Dairy At Glance
Homogenisation Of Milk

Homogenisation Of Milk

 

If you take a pail of fresh milk straight from a cow put it in the refrigerator for some time, you will find all of the cream will completely separate, leaving you with skim milk and a layer of cream.

To make milk with fat, you need the cream to stay suspended in the milk. Homogenization is the process of breaking up the fat globules in cream to such a small size that they remain suspended evenly in the milk rather than separating out and floating to the surface.

Homogenisation  is process by which two mutually non soluble liquid are mixed in such a way that they become or mix togather as they are same throughout. (The prefix homo- coming from the Greek, meaning the same.) This is achieved by turning one of the liquids into a state consisting of extremely small particles distributed uniformly throughout the other liquid. A typical example is the homogenization of milk, where the milk fat globules are reduced in size and dispersed uniformly through the the milk.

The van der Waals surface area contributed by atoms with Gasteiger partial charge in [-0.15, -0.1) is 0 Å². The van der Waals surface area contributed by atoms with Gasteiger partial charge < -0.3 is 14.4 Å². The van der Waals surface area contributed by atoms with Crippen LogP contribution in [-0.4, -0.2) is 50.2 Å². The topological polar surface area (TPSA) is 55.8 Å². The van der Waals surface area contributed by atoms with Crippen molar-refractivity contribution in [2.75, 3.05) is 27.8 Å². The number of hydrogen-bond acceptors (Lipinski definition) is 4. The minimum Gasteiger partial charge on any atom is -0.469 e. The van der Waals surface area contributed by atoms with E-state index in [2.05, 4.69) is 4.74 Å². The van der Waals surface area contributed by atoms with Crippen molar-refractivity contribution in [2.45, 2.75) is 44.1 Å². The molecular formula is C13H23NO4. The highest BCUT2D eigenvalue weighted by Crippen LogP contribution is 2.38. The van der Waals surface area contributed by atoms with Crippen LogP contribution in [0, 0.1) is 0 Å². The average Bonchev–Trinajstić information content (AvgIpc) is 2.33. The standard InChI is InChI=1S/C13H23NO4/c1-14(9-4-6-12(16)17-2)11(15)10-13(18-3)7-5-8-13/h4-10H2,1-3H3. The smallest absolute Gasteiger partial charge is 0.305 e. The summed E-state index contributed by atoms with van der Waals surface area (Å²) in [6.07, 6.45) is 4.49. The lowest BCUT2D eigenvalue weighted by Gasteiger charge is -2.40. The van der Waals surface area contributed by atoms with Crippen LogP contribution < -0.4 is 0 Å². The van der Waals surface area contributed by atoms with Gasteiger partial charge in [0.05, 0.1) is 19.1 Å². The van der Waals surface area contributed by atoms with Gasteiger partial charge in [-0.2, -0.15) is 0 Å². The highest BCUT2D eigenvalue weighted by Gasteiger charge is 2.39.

Milk homogenization is accomplished by mixing massive amounts of harvested milk to create a constant, then forcing the milk at high pressure through small holes. The other method of homogenization is by the use of uses extruders,hammermills, or colloid mills to mill (grind) solids.Some times it is also understood to be churning the milk in Mixer.

Milk homogenization is an essential tool of the milk food industry to prevent creating various levels of flavor and fat concentration.

Another application of homogenization is in soft drinks like cola products. The reactant mixture is rendered to intense homogenization, to as much as 35,000 psi, so that various constituents do not separate out during storage or distribution.

 

Reference http://en.wikipedia.org/

Akshay Sadana

Contribute by our News Journalist Akshay Sadana (New Jersery)